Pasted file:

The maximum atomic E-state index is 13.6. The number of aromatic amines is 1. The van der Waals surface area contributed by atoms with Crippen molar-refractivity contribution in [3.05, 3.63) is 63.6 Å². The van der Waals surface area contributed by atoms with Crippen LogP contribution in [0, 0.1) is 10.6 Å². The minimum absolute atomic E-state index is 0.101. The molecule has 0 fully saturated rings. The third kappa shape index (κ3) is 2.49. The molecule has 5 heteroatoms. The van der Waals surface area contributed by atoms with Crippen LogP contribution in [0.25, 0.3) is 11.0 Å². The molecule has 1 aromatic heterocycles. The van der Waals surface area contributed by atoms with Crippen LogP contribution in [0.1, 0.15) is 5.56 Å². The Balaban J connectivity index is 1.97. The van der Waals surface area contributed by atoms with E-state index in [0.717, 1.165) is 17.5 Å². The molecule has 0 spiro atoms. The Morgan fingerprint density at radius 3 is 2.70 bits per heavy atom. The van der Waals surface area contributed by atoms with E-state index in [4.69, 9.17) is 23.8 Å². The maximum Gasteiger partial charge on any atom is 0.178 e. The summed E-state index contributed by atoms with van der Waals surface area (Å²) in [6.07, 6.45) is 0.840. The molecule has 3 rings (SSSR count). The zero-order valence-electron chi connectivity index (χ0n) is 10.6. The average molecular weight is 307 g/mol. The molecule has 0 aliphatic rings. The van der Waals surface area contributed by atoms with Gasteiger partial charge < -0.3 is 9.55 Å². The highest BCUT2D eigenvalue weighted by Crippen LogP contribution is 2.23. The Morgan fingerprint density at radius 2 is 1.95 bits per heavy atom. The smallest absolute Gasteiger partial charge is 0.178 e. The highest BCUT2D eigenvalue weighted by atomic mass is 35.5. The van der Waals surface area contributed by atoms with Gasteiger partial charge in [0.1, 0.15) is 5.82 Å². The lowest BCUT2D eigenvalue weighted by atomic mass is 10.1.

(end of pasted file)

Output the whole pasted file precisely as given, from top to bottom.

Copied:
The maximum atomic E-state index is 13.6. The number of aromatic amines is 1. The van der Waals surface area contributed by atoms with Crippen molar-refractivity contribution in [3.05, 3.63) is 63.6 Å². The van der Waals surface area contributed by atoms with Crippen LogP contribution in [0, 0.1) is 10.6 Å². The minimum absolute atomic E-state index is 0.101. The molecule has 0 fully saturated rings. The third kappa shape index (κ3) is 2.49. The molecule has 5 heteroatoms. The van der Waals surface area contributed by atoms with Crippen LogP contribution in [0.25, 0.3) is 11.0 Å². The molecule has 1 aromatic heterocycles. The van der Waals surface area contributed by atoms with Crippen LogP contribution in [0.1, 0.15) is 5.56 Å². The Balaban J connectivity index is 1.97. The van der Waals surface area contributed by atoms with E-state index in [0.717, 1.165) is 17.5 Å². The molecule has 0 spiro atoms. The Morgan fingerprint density at radius 3 is 2.70 bits per heavy atom. The van der Waals surface area contributed by atoms with E-state index in [4.69, 9.17) is 23.8 Å². The maximum Gasteiger partial charge on any atom is 0.178 e. The summed E-state index contributed by atoms with van der Waals surface area (Å²) in [6.07, 6.45) is 0.840. The molecule has 3 rings (SSSR count). The zero-order valence-electron chi connectivity index (χ0n) is 10.6. The average molecular weight is 307 g/mol. The molecule has 0 aliphatic rings. The van der Waals surface area contributed by atoms with Gasteiger partial charge < -0.3 is 9.55 Å². The highest BCUT2D eigenvalue weighted by Crippen LogP contribution is 2.23. The Morgan fingerprint density at radius 2 is 1.95 bits per heavy atom. The smallest absolute Gasteiger partial charge is 0.178 e. The highest BCUT2D eigenvalue weighted by atomic mass is 35.5. The van der Waals surface area contributed by atoms with Gasteiger partial charge in [0.1, 0.15) is 5.82 Å². The lowest BCUT2D eigenvalue weighted by atomic mass is 10.1.